Ask Lafeber


May 12, 2020

Umbrella Cockatoo has laid an egg

I watched your Webinar last week and asked a question about our Cockatoo. It didn’t get answered, but the situation has changed….

Original question:

23 year old female Umbrella Cockatoo.  She has been with us just 12 months.  Everytime she is with me she is “huffy” – if you get what I mean.  She will even be “huffy” on her own in the cage.  I know not to encourage her so if she tries to cuddle up I carefully remove her to another place, but she keeps coming back and in the end she has to go back in the cage.  I miss our normal interaction, and I know she does too.  How long will this last, and is there anything I can do?

Can you help? We have a 23 year old Umbrella Cockatoo, Sammy. She has been with us for just over a year. Her previous owners, who had had her since a youngster, said that she had laid an egg once in her life. She has been very hormonal for about 2 weeks – we have resolutely ignored her behaviour. This morning she has laid an egg. What is the best thing to do? Previously when we have had Conures lay eggs we have simply left them in situ until the bird got bored, is this the right thing to do this time? Sammy is not in terribly good condition, she has a history of plucking (something I now suspect to be hormonal) and is under weight. Her diet, before she came to us, was very poor, and we haven’t made all that much progress in getting her to accept better nutrition.

Many thanks

Alison Ward


Hi Alison,

Thank you for the update. Your question is one of the early questions that were lost due to a glitch and we couldn’t access them until after the webinar. The good news is that due to the popularity of the topic and the fact that there is so much to cover, Dr. Lamb will be doing a continuation of the webinar this Friday, May 15.  I will post the registration link below.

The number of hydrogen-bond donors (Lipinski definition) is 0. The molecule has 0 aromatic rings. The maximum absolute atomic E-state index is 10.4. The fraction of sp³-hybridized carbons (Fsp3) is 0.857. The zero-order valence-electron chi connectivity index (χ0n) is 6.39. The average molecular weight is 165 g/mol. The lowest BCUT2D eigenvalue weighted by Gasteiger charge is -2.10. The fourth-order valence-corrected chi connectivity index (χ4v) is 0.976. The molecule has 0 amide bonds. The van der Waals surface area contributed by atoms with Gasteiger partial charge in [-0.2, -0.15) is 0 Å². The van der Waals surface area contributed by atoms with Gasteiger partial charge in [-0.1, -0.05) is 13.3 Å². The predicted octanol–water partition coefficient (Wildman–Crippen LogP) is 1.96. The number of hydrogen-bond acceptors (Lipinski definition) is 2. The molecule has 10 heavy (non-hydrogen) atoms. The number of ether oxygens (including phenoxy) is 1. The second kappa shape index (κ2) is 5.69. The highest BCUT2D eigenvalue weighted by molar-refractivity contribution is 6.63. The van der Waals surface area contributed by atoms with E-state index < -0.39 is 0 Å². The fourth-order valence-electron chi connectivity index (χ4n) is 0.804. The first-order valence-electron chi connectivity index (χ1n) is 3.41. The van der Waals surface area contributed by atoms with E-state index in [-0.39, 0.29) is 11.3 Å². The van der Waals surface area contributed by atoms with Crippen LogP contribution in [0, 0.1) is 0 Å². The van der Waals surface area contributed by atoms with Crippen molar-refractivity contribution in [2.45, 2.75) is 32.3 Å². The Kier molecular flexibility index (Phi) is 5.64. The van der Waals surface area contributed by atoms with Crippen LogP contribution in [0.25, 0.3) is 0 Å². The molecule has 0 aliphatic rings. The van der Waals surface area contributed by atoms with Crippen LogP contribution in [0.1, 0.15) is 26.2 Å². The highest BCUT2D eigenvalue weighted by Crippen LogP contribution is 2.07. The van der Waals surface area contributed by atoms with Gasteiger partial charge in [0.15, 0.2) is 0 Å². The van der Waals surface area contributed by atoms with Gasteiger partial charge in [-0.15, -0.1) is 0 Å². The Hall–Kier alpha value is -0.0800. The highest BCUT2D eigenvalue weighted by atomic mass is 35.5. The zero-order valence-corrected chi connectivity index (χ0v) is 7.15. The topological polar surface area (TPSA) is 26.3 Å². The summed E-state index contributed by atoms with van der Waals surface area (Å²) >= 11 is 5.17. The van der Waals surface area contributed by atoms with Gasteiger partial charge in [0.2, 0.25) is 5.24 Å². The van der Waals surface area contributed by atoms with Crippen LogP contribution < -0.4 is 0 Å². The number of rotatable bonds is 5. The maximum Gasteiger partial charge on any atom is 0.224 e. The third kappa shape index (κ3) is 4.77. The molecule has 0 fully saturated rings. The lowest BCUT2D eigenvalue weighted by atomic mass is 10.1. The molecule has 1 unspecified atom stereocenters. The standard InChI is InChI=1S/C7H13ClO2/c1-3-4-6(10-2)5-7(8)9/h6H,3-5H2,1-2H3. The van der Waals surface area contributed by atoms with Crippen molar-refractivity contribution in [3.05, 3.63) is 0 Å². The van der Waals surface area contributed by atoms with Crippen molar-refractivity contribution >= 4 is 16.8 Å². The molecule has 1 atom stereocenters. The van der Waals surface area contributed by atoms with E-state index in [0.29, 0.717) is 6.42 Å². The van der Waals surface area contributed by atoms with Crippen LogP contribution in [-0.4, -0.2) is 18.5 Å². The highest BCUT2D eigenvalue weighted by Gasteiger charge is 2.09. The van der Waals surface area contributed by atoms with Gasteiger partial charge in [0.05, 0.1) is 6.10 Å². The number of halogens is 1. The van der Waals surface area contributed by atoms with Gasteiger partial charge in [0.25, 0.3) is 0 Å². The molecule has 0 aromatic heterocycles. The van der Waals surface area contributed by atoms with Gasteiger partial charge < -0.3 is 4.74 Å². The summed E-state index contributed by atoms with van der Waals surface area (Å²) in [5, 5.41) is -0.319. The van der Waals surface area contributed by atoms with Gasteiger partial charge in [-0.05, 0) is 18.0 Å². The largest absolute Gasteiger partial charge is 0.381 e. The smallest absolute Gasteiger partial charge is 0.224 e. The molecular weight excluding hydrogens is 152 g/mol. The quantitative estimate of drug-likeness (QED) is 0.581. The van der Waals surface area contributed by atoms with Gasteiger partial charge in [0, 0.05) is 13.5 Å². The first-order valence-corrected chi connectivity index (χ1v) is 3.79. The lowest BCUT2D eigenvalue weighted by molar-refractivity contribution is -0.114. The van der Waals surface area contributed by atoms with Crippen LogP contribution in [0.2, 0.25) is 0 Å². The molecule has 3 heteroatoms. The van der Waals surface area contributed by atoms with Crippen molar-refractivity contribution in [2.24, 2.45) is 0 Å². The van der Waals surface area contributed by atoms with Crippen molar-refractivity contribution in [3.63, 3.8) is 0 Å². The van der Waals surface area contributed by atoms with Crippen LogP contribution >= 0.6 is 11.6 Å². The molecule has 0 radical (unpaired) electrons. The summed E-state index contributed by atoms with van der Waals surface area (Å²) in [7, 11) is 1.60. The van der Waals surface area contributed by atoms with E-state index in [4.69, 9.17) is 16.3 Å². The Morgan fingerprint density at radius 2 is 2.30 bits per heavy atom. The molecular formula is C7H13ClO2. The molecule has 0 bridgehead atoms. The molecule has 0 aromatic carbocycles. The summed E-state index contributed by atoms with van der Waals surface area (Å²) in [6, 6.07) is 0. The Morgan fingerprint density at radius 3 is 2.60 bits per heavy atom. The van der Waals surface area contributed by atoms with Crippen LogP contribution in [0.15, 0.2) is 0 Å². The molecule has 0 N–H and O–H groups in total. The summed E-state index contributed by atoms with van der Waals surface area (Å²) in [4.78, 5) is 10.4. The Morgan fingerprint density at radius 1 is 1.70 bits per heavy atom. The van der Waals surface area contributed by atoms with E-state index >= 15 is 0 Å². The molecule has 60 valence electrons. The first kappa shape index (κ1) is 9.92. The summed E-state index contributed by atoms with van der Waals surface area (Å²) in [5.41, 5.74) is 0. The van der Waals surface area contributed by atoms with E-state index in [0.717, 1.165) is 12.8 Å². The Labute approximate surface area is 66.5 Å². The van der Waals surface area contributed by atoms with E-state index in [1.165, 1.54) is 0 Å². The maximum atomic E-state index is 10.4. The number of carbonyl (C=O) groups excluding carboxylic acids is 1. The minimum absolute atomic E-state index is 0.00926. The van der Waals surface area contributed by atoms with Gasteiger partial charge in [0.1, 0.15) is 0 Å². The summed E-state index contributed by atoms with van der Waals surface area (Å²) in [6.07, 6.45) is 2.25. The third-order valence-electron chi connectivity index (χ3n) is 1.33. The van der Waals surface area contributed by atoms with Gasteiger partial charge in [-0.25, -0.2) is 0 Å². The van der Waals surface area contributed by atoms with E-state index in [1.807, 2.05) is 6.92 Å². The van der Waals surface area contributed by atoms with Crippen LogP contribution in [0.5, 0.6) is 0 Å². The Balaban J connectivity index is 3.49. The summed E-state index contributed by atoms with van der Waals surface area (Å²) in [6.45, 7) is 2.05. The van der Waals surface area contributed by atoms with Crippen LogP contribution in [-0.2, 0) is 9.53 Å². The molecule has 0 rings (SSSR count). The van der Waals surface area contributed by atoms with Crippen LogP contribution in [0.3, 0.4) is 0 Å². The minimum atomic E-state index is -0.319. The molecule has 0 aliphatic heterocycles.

I have submitted your original question with the followup, so Dr. Lamb will be addressing it. Meanwhile, as you discovered, her initial behavior was because she was getting nesty/broody, which resulted in the egg surprise she gave you! I always recommend leaving the egg with the hen, but do not provide a nest or anything she can perceive as a nest. Your response to the brooding behavior ahead of time was correct – ignoring the behavior or finding a distraction is ideal. But sometimes they are at the point that they are going to lay eggs. Hopefully this will satisfy her breeding urge and she will go back to normal after she gets tired of the egg or eggs as she might lay more. As discussed last week, remember to limit your contact with her to head scratches. It’s so easy to give in and really snuggle with a cockatoo, but that sends the wrong message to her and you have to think about the long term.

As to her condition. has she had a full exam with bloodwork by an Avian Vet? You might ask about avian bornavirus and the possible connection to feather plucking. When overall condition is poor, it can be an underlying cause such as a chronic disease.

Improving her diet can take time. Pellets are not very interesting, but she might accept our foraging diets. Our Nutri-Berries, Avi-Cakes and Pellet-Berries provide complete nutrition the same as a pellet, but they contain whole ingredients and provide natural foraging exercise. I know how frustrating it is to deal with a picky bird, but just be persistent and don’t give in.

Please join us again on Friday! Below are links to help you out.

Webinar: “Pet Birds & Hormonal Behavior: Part 2!”

Bird Food Guide

Thank you for asking Lafeber,


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